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Green Algae

October 3, 2010

With increasing demand for eco-friendly alternative to petroleum-based transportation fuels, algae cultivation is coming to stay to produce bio-diesel. Algae will be researched and developed as a source of alternative energy. Algae can produce 30 times more oil per acre, compared to the current crops now utilized for bio-fuels production. Algae bio-fuel is eco-friendly also in the sense that it contains no sulfur. It is non-toxic and highly biodegradable.

The city of Venice has announced a plan utilize an up-and-coming biofuel source – algae. The Italian city plans to produce 50 percent of its electricity needs from an algae-based biofuel power plant, rather than fossil fuels.

Algae biofuel technology will turn what has become a nuisance into a renewable, carbon-neutral energy resource. The city will be producing electricity from two types of algae, Sargassum muticum and Undaria pinnatifida, which are brought in clinging to ships and regularly grow over the seaport. The algae will be cultivated, treated in laboratories, and turned into biofuel [see above image]. The fuel will then be used to power turbines in a new 40 MW power plant in the center of the city.

In order to make the new power plant truly carbon-neutral, CO2 produced by the process will be fed back to the algae.

One area of alternative fuels that has gained a lot of interest over the last year or two is algae biodiesel. This is probably because it will produce 10-30 times what the best oil producing crops in America will produce. Here are some of the gallon per acre figures in this chart (note that the gpa figure varies greatly depending on who you ask, where it is grown, how it is planted, the strain used, how many harvests per year, etc)….

OilCrop      Gallons of Oil per Acre

Soybeans    48

Rapeseed    127

Jatropha    435-2000

Algae        5000-15,000

As you can see, algae produces a lot more oil per acre than all the other oil crops put together.

Here are some other points to consider…

    * Algae consumes carbon dioxide, thus reducing harmful greenhouse gases. Most algae farms are being built right next to coal fired electricity plants  so they have a stea algae biodiesel supply of CO2.
    * I don’t know much about it, but those “carbon credits” are very valuable. Total estimated carbon credit trading this year is about $72 billion  dollars. And is expected to reach $32 Trillion by 2020.
    * The byproduct left over after extracting the oil can be used in cattle feed, vitamins, pigments, cosmetics, etc.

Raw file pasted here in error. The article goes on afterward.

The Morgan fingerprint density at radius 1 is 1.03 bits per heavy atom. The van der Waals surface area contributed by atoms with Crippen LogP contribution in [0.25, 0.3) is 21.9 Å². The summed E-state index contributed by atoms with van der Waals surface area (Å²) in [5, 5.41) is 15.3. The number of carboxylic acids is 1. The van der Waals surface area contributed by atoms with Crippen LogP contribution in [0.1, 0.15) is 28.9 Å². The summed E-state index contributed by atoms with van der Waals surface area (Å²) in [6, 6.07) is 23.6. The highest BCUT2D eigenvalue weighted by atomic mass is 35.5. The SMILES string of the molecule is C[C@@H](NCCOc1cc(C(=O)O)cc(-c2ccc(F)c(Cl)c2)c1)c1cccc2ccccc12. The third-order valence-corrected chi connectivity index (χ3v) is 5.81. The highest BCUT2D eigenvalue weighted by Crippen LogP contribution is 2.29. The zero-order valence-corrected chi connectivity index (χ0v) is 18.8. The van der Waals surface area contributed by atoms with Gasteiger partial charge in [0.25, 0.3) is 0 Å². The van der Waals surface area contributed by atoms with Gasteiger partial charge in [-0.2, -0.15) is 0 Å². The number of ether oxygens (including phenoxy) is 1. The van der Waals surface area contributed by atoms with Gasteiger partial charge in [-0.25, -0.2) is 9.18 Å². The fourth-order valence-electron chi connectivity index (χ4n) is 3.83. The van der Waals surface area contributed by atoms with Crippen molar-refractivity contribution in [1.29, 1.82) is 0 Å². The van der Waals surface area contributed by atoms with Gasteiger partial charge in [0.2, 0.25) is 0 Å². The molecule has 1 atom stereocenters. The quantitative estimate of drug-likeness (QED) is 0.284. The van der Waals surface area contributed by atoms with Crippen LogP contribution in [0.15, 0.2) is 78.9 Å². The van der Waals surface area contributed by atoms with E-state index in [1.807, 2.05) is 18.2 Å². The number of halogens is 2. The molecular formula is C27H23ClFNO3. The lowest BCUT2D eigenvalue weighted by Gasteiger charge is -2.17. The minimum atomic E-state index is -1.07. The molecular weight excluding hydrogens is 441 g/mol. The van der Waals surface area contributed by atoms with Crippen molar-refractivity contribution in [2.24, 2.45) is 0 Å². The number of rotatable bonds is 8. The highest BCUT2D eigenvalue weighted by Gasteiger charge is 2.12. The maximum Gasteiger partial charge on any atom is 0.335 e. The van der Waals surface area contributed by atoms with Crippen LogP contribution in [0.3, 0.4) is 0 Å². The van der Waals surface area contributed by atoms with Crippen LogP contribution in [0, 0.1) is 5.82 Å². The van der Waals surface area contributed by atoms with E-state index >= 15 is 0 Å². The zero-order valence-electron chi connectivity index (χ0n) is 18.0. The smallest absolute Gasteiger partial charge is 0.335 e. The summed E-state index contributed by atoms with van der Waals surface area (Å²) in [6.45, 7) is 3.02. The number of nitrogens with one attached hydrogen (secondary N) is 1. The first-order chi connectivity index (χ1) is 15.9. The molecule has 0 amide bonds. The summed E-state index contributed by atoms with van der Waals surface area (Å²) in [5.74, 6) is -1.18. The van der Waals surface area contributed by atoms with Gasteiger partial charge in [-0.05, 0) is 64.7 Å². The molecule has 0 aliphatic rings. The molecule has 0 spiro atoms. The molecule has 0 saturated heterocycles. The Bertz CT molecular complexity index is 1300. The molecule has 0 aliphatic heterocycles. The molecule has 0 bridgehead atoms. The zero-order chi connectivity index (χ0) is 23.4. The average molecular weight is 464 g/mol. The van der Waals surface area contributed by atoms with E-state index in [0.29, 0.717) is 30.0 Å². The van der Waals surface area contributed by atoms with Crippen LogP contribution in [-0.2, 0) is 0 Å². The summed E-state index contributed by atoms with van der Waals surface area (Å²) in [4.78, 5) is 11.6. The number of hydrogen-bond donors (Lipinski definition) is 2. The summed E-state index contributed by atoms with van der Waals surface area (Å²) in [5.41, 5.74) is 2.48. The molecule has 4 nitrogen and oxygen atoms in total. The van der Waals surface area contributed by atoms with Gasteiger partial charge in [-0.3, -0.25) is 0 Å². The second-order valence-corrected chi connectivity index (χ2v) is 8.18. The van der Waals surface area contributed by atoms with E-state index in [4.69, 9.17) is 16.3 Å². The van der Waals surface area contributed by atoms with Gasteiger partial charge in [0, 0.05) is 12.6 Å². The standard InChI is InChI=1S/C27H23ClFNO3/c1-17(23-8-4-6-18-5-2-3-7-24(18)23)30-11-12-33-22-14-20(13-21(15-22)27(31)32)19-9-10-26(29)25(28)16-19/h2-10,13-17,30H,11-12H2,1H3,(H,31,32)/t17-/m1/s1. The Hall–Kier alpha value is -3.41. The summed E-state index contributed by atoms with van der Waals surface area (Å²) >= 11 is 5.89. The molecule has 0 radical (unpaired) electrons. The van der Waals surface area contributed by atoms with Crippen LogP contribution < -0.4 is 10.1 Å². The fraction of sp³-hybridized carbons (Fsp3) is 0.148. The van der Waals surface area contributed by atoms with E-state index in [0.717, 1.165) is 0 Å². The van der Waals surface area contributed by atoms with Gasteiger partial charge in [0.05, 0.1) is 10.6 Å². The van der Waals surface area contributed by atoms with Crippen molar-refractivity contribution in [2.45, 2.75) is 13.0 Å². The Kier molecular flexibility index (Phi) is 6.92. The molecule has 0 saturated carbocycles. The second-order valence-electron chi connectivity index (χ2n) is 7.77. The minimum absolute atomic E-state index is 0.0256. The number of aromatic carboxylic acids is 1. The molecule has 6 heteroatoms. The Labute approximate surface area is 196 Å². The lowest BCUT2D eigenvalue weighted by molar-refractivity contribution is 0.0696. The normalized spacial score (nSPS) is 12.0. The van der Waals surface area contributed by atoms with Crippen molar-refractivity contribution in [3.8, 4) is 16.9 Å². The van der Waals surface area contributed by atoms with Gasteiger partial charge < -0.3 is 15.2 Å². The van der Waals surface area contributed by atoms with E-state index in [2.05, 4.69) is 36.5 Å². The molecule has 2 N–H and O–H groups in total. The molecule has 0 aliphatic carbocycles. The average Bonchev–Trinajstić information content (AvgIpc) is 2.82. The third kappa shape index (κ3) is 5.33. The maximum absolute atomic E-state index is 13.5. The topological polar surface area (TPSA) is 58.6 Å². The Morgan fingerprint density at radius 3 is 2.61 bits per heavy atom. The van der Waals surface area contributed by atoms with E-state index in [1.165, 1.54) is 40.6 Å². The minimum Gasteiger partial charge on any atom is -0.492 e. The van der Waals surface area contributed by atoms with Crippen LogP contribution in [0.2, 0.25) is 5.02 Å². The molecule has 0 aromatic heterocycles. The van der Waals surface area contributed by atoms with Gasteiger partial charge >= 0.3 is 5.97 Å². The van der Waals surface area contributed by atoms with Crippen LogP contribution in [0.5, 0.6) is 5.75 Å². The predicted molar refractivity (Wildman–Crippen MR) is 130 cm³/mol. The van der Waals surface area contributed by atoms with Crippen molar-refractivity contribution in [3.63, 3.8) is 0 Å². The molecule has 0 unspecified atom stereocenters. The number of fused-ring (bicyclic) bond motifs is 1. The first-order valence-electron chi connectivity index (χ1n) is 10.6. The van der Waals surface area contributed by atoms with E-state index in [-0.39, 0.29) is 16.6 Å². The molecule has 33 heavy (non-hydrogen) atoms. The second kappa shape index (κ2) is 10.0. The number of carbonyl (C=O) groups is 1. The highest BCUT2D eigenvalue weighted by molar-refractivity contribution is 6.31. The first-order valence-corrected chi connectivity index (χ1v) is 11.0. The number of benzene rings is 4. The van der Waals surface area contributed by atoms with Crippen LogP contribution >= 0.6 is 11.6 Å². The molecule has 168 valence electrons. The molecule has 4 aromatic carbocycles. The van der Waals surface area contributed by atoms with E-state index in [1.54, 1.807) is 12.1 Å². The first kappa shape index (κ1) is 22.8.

* Algae can also be used to clean up waste water.
    * I’m sure you have all heard of the blue green algae vitamin supplements. This business sector has been cultivating algae for many years now in huge  quantities. So this technology is not exactly new.
    * From Wikipedia – “Anastasios Melis a researcher at the University of California at Berkeley discovered that if the algae culture medium is deprived       of sulfur it will switch from the production of oxygen (normal photosynthesis), to the production of hydrogen. He found that the enzyme responsible  for this reaction is hydrogenase, but that the hydrogenase lost this function in the presence of oxygen. Melis found that depleting the amount of  sulfur available to the algae interrupted its internal oxygen flow, allowing the hydrogenase an environment in which it can react, causing the algae  to produce hydrogen.”
    * If algae biodiesel farms could also produce valuable hydrogen, this sure would make the economics of the algae farms more feasible. The hydrogen  could be ualgae biodieseled to power the new fuel cell cars or cars that burn hydrogen directly in an internal combustion engine. Right now, most hydrogen is produced using expensive electrolysis.

Ethanol – As you all are painfully aware of, producing ethanol has it’s drawbacks. The price of crops has risen drastically over the past year. The ethanol people say it should not be so because the byproduct of ethanol is a high protein animal feedcake. They say no animal feed is lost in the process and the price of corn should not go up because of that. All I know is that everything is more expensive and that’s a fact. It’s probably due to the fact that more oil crops/animal feed crops are being planted than people food crops.

Oil Crops – Here too, prices are skyrocketing and pralgae biodiesel probably for the same reason… more crops are being planted for biodiesel than for human consumption. The biggest problem with oil crops is that there is only so much land out there and in today’s environment, we can not replace food crops with oil crops. That’s why I like Jatropha so much… it can be grown where food crops will not grow. The same can be said for algae biodiesel – it can be produced without using up valuable food crop land. Another problem with jatropha has been the cutting down of irreplaceable rain forests to plant jatropha. This just needs to be stopped.

Did you know you can start an algae biodiesel farm in your own back yard?

No? Then maybe you should get the new eBook “Making Algae Biodiesel at Home”. I am quite surprised at the amount of detailed algae biodiesel information in this informative eBook. Did you know?…

    * There are many different strains of algae that you can use. The book tells you all about them and even where   to buy them.
    * You can cultivate aglae in salt water and fresh water.
    * You can grow algae in cold weather and hot weather.
    * You may not even need to buy algae strains – you probably have them already in your area.
    * Algae complete an entire growing cycle every few days compared to most of a year for most crops.
    * One quad (7.5 billion gal.) of biodiesel could be produced on 500,000 acres. To produce one quad from a rapeseed crop would require 58 million acres.

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